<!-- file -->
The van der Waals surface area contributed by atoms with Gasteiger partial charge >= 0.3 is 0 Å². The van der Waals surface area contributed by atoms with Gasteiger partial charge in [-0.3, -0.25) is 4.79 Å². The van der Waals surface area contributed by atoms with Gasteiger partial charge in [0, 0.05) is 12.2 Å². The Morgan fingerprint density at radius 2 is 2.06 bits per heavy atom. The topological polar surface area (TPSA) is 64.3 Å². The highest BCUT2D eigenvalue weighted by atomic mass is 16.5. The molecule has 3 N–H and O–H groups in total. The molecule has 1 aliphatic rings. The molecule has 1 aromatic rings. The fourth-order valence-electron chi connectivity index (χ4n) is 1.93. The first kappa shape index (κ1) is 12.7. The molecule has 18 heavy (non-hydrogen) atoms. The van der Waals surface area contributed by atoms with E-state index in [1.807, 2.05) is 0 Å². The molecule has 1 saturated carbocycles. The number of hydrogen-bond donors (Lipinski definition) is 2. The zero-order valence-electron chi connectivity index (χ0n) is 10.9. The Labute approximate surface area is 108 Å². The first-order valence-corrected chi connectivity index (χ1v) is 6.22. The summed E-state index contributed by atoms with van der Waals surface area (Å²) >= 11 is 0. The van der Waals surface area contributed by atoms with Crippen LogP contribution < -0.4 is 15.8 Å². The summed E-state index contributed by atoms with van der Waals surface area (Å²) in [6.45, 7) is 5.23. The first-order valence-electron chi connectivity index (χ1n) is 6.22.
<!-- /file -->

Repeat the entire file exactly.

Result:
The van der Waals surface area contributed by atoms with Gasteiger partial charge >= 0.3 is 0 Å². The van der Waals surface area contributed by atoms with Gasteiger partial charge in [-0.3, -0.25) is 4.79 Å². The van der Waals surface area contributed by atoms with Gasteiger partial charge in [0, 0.05) is 12.2 Å². The Morgan fingerprint density at radius 2 is 2.06 bits per heavy atom. The topological polar surface area (TPSA) is 64.3 Å². The highest BCUT2D eigenvalue weighted by atomic mass is 16.5. The molecule has 3 N–H and O–H groups in total. The molecule has 1 aliphatic rings. The molecule has 1 aromatic rings. The fourth-order valence-electron chi connectivity index (χ4n) is 1.93. The first kappa shape index (κ1) is 12.7. The molecule has 18 heavy (non-hydrogen) atoms. The van der Waals surface area contributed by atoms with E-state index in [1.807, 2.05) is 0 Å². The molecule has 1 saturated carbocycles. The number of hydrogen-bond donors (Lipinski definition) is 2. The zero-order valence-electron chi connectivity index (χ0n) is 10.9. The Labute approximate surface area is 108 Å². The first-order valence-corrected chi connectivity index (χ1v) is 6.22. The summed E-state index contributed by atoms with van der Waals surface area (Å²) >= 11 is 0. The van der Waals surface area contributed by atoms with Crippen LogP contribution < -0.4 is 15.8 Å². The summed E-state index contributed by atoms with van der Waals surface area (Å²) in [6.45, 7) is 5.23. The first-order valence-electron chi connectivity index (χ1n) is 6.22.